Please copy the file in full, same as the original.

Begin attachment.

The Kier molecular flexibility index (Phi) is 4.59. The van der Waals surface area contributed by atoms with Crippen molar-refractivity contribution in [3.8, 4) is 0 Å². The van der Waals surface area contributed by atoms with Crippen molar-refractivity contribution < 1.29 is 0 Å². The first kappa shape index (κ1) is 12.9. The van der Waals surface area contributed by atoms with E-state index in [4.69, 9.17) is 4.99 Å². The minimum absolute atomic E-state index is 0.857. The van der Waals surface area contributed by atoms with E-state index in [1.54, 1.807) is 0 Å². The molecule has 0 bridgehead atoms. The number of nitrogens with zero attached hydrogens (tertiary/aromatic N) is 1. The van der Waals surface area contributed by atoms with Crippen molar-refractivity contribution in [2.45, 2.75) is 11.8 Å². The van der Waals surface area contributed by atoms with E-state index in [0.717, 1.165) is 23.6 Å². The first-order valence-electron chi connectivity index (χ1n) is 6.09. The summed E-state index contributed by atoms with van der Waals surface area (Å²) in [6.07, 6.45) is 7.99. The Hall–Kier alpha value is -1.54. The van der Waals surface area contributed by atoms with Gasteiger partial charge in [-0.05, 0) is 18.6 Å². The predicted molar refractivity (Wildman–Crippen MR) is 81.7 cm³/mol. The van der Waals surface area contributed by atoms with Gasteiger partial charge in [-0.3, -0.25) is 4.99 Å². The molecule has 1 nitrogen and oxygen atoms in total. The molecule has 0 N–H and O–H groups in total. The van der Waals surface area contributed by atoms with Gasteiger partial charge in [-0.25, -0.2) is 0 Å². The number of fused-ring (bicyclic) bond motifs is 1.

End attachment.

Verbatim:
The Kier molecular flexibility index (Phi) is 4.59. The van der Waals surface area contributed by atoms with Crippen molar-refractivity contribution in [3.8, 4) is 0 Å². The van der Waals surface area contributed by atoms with Crippen molar-refractivity contribution < 1.29 is 0 Å². The first kappa shape index (κ1) is 12.9. The van der Waals surface area contributed by atoms with E-state index in [4.69, 9.17) is 4.99 Å². The minimum absolute atomic E-state index is 0.857. The van der Waals surface area contributed by atoms with E-state index in [1.54, 1.807) is 0 Å². The molecule has 0 bridgehead atoms. The number of nitrogens with zero attached hydrogens (tertiary/aromatic N) is 1. The van der Waals surface area contributed by atoms with Crippen molar-refractivity contribution in [2.45, 2.75) is 11.8 Å². The van der Waals surface area contributed by atoms with E-state index in [0.717, 1.165) is 23.6 Å². The first-order valence-electron chi connectivity index (χ1n) is 6.09. The summed E-state index contributed by atoms with van der Waals surface area (Å²) in [6.07, 6.45) is 7.99. The Hall–Kier alpha value is -1.54. The van der Waals surface area contributed by atoms with Gasteiger partial charge in [-0.05, 0) is 18.6 Å². The predicted molar refractivity (Wildman–Crippen MR) is 81.7 cm³/mol. The van der Waals surface area contributed by atoms with Gasteiger partial charge in [-0.3, -0.25) is 4.99 Å². The molecule has 1 nitrogen and oxygen atoms in total. The molecule has 0 N–H and O–H groups in total. The van der Waals surface area contributed by atoms with Gasteiger partial charge in [-0.25, -0.2) is 0 Å². The number of fused-ring (bicyclic) bond motifs is 1.